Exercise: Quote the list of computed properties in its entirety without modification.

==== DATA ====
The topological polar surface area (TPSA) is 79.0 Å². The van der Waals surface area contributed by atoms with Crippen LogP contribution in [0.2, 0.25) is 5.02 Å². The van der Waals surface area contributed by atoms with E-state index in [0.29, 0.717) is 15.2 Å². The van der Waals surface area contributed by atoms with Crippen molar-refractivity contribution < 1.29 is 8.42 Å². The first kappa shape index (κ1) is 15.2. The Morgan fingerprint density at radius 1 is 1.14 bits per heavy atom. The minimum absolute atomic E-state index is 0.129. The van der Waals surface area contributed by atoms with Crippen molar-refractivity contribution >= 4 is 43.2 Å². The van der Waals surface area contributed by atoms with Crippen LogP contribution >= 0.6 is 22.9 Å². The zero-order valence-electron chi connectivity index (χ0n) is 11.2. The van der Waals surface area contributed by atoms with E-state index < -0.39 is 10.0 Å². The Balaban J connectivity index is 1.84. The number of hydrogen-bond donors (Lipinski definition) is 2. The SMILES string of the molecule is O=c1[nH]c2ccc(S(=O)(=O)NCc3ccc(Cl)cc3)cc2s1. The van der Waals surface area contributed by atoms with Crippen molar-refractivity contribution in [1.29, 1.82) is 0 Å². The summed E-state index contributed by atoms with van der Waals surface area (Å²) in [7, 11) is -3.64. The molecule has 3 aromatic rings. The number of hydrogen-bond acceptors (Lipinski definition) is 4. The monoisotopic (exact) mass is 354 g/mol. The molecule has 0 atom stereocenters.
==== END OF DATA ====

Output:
The topological polar surface area (TPSA) is 79.0 Å². The van der Waals surface area contributed by atoms with Crippen LogP contribution in [0.2, 0.25) is 5.02 Å². The van der Waals surface area contributed by atoms with E-state index in [0.29, 0.717) is 15.2 Å². The van der Waals surface area contributed by atoms with Crippen molar-refractivity contribution < 1.29 is 8.42 Å². The first kappa shape index (κ1) is 15.2. The Morgan fingerprint density at radius 1 is 1.14 bits per heavy atom. The minimum absolute atomic E-state index is 0.129. The van der Waals surface area contributed by atoms with Crippen molar-refractivity contribution >= 4 is 43.2 Å². The van der Waals surface area contributed by atoms with Crippen LogP contribution >= 0.6 is 22.9 Å². The zero-order valence-electron chi connectivity index (χ0n) is 11.2. The van der Waals surface area contributed by atoms with E-state index < -0.39 is 10.0 Å². The Balaban J connectivity index is 1.84. The number of hydrogen-bond donors (Lipinski definition) is 2. The SMILES string of the molecule is O=c1[nH]c2ccc(S(=O)(=O)NCc3ccc(Cl)cc3)cc2s1. The van der Waals surface area contributed by atoms with Crippen molar-refractivity contribution in [1.29, 1.82) is 0 Å². The summed E-state index contributed by atoms with van der Waals surface area (Å²) in [7, 11) is -3.64. The molecule has 3 aromatic rings. The number of hydrogen-bond acceptors (Lipinski definition) is 4. The monoisotopic (exact) mass is 354 g/mol. The molecule has 0 atom stereocenters.